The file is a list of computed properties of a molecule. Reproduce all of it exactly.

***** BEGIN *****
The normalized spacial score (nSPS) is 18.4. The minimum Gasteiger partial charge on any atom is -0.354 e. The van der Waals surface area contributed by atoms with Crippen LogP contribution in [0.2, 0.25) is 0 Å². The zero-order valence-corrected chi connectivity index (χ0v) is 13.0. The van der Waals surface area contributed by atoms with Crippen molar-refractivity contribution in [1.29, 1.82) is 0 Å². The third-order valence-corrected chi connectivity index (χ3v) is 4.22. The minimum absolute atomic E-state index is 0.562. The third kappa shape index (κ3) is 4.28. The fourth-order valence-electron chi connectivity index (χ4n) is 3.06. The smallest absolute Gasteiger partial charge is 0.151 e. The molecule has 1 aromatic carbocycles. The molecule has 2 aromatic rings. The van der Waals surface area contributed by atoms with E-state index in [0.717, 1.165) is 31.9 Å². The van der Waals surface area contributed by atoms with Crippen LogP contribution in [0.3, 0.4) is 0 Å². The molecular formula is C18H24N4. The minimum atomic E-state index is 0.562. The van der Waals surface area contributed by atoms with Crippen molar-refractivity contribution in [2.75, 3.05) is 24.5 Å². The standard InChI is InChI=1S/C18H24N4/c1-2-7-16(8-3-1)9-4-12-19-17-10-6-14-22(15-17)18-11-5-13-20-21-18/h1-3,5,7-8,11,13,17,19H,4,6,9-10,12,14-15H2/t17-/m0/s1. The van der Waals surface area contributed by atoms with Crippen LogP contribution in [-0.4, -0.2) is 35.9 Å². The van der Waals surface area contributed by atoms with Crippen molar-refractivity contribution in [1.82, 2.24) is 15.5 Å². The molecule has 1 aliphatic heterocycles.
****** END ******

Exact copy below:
The normalized spacial score (nSPS) is 18.4. The minimum Gasteiger partial charge on any atom is -0.354 e. The van der Waals surface area contributed by atoms with Crippen LogP contribution in [0.2, 0.25) is 0 Å². The zero-order valence-corrected chi connectivity index (χ0v) is 13.0. The van der Waals surface area contributed by atoms with Crippen molar-refractivity contribution in [1.29, 1.82) is 0 Å². The third-order valence-corrected chi connectivity index (χ3v) is 4.22. The minimum absolute atomic E-state index is 0.562. The third kappa shape index (κ3) is 4.28. The fourth-order valence-electron chi connectivity index (χ4n) is 3.06. The smallest absolute Gasteiger partial charge is 0.151 e. The molecule has 1 aromatic carbocycles. The molecule has 2 aromatic rings. The van der Waals surface area contributed by atoms with E-state index in [0.717, 1.165) is 31.9 Å². The van der Waals surface area contributed by atoms with Crippen LogP contribution in [0.3, 0.4) is 0 Å². The molecular formula is C18H24N4. The minimum atomic E-state index is 0.562. The van der Waals surface area contributed by atoms with Crippen molar-refractivity contribution in [2.75, 3.05) is 24.5 Å². The standard InChI is InChI=1S/C18H24N4/c1-2-7-16(8-3-1)9-4-12-19-17-10-6-14-22(15-17)18-11-5-13-20-21-18/h1-3,5,7-8,11,13,17,19H,4,6,9-10,12,14-15H2/t17-/m0/s1. The van der Waals surface area contributed by atoms with Crippen LogP contribution in [-0.4, -0.2) is 35.9 Å². The van der Waals surface area contributed by atoms with Crippen molar-refractivity contribution in [1.82, 2.24) is 15.5 Å². The molecule has 1 aliphatic heterocycles.